(Ed. Geneviève Fabre and Michel Feith, New Brunswick, NJ: Rutgers UP; 2001.)
#Tight-Lipped 'Oracle': Around and Beyond Cane By: Fabre, Geneviève. pp. 1-17
#Jean Toomer's Cane: Modernism and Race in Interwar America By: Sollors, Werner. pp. 18-37
#Identity in Motion: Placing Cane By: Hutchinson, George. pp. 38-56
#The Poetics of Passing in Jean Toomer's Cane By: Grandjeat, Yves-Charles. pp. 57-67
#'The Waters of My Heart': Myth and Belonging in Jean Toomer's Cane By: Clary, Françoise. pp. 68-83
#Feeding the Soul with Words: Preaching and Dreaming in Cane By: Coquet, Cécile. pp. 84-95
#'Karintha': A Textual Analysis By: Michlin, Monica. pp. 96-108
#Dramatic and Musical Structures in 'Harvest Song' and 'Kabnis': Toomer's Cane and the Harlem Renaissance By: Fabre, Geneviève. pp. 109-27
#Race and the Visual Arts in the Works of Jean Toomer and Georgia O'Keeffe By: Nadell, Martha Jane. pp. 142-61
#Jean Toomer and Horace Liveright: Or, A New Negro Gets 'into the Swing of It' By: Soto, Michael. pp. 162-87
#Building the New Race: Jean Toomer's Eugenic Aesthetic By: Williams, Diana I.. pp. 188-201
#The Reception of Cane in France By: Fabre, Michel. pp. 202-14

Journal articles

#'Adventuring through the Pieces of a Still Unorganized Mosaic': Reading Jean Toomer's Collage Aesthetic in "Cane" By: Farebrother, Rachel; "Journal of American Studies," 2006 Dec; 40 (3): 503-21.
#Stillborns, Orphans, and Self-Proclaimed Virgins: Packaging and Policing the Rural Women of "Cane" By: Baldanzi, Jessica Hays; "Genders," 2005; 42: 39 paragraphs.
#'Like a Violin for the Wind to Play': Lyrical Approaches to Lynching by Hughes, Du Bois, and Toomer By: Banks, Kimberly; "African American Review," 2004 Fall; 38 (3): 451-65.
#'Taking Myself in Hand': Jean Toomer and Physical Culture By: Whalan, Mark; "Modernism/Modernity," 2003 Nov; 10 (4): 597-615.
#Jean Toomer's Eternal South By: Ramsey, William M.; "Southern Literary Journal," 2003 Fall; 36 (1): 74-89.
#Blood-Lines That Waver South: Hybridity, the 'South,' and American Bodies By: Hedrick, Tace; "Southern Quarterly: A Journal of the Arts in the South," 2003 Fall; 42 (1): 39-52.
#The Race Question and the 'Question of the Home': Revisiting the Lynching Plot in Jean Toomer's "Cane" By: Edmunds, Susan; "American Literature: A Journal of Literary History, Criticism, and Bibliography," 2003 Mar; 75 (1): 141-68.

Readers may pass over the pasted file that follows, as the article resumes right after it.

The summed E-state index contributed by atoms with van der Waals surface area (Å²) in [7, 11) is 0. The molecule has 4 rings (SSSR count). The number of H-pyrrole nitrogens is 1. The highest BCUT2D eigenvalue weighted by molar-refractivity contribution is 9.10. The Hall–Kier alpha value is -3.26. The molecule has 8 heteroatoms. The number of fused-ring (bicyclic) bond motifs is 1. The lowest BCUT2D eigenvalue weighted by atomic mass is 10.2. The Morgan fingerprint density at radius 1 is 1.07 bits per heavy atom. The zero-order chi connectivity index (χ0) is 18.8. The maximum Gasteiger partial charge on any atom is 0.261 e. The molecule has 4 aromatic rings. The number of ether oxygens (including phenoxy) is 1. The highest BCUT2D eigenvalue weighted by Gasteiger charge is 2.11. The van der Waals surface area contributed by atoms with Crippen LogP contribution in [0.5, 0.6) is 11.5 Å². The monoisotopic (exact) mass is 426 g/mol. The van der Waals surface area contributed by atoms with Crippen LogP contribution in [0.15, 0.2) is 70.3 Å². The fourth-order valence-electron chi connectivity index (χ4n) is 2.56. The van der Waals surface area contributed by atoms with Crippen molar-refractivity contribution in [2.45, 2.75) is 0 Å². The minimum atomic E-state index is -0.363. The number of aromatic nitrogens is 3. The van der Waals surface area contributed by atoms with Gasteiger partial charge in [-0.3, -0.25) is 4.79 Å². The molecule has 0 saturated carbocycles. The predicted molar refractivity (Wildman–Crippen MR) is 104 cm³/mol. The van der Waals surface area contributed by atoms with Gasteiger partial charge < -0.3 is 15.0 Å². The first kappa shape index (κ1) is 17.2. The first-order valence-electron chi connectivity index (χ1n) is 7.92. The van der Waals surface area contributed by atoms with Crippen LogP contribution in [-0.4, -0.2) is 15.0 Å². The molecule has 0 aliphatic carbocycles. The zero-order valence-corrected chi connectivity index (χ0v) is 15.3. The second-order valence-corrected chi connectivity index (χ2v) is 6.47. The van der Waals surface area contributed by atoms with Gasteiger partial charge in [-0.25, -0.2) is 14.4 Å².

#Jean Toomer, Technology, and Race By: Whalan, Mark; "Journal of American Studies," 2002 Dec; 36 (3): 459-72.
#'Been Shapin Words T Fit M Soul': "Cane", Language, and Social Change By: Battenfeld, Mary; "Callaloo: A Journal of African-American and African Arts and Letters," 2002 Fall; 25 (4): 1238-49.
#Macunaíma e Cane: Sociedades Multi-raciais além do Modernismo no Brasil e nos Estados Unidos By: Da-Luz-Moreira, Paulo; "Tinta," 2001 Fall; 5: 75-90.
#Jean Toomer and Kenneth Burke and the Persistence of the Past By: Scruggs, Charles; "American Literary History," 2001 Spring; 13 (1): 41-66.
#Recalcitrant, Revered, and Reviled: Women in Jean Toomer's Short Story Cycle, "Cane" By: Shigley, Sally Bishop; "Short Story," 2001 Spring; 9 (1): 88-98.
#'I Am I': Jean Toomer's Vision beyond "Cane" By: Rand, Lizabeth A.; "CLA Journal," 2000 Sept; 44 (1): 43-64.
#Jean Toomer and Okot p'Bitek in Alice Walker's "In Search of Our Mothers' Gardens" By: Fike, Matthew A.; "MELUS", 2000 Fall-Winter; 25 (3-4): 141-60.
#Jean Toomer's "Cane": Self as Montage and the Drive toward Integration By: Peckham, Joel B.; "American Literature: A Journal of Literary History, Criticism, and Bibliography," 2000 June; 72 (2): 275-90.
#Literature and Lynching: Identity in Jean Toomer's "Cane" By: Webb, Jeff; "ELH," 2000 Spring; 67 (1): 205-28.
#Jean Toomer's "Cane" as a Swan Song By: Bus, Heiner; "Journal of American Studies of Turkey," 2000 Spring; 11: 21-29.
#"Cane", Race, and 'Neither/Norism' By: Harmon, Charles; "Southern Literary Journal," 2000 Spring; 32 (2): 90-101.
#The Reluctant Witness: What Jean Toomer Remembered from "Winesburg, Ohio" By: Scruggs, Charles; "Studies in American Fiction," 2000 Spring; 28 (1): 77-100.
#To 'Flash White Light from Ebony': The Problem of Modernism in Jean Toomer's "Cane" By: Kodat, Catherine Gunther; "Twentieth Century Literature: A Scholarly and Critical Journal," 2000 Spring; 46 (1): 1-19.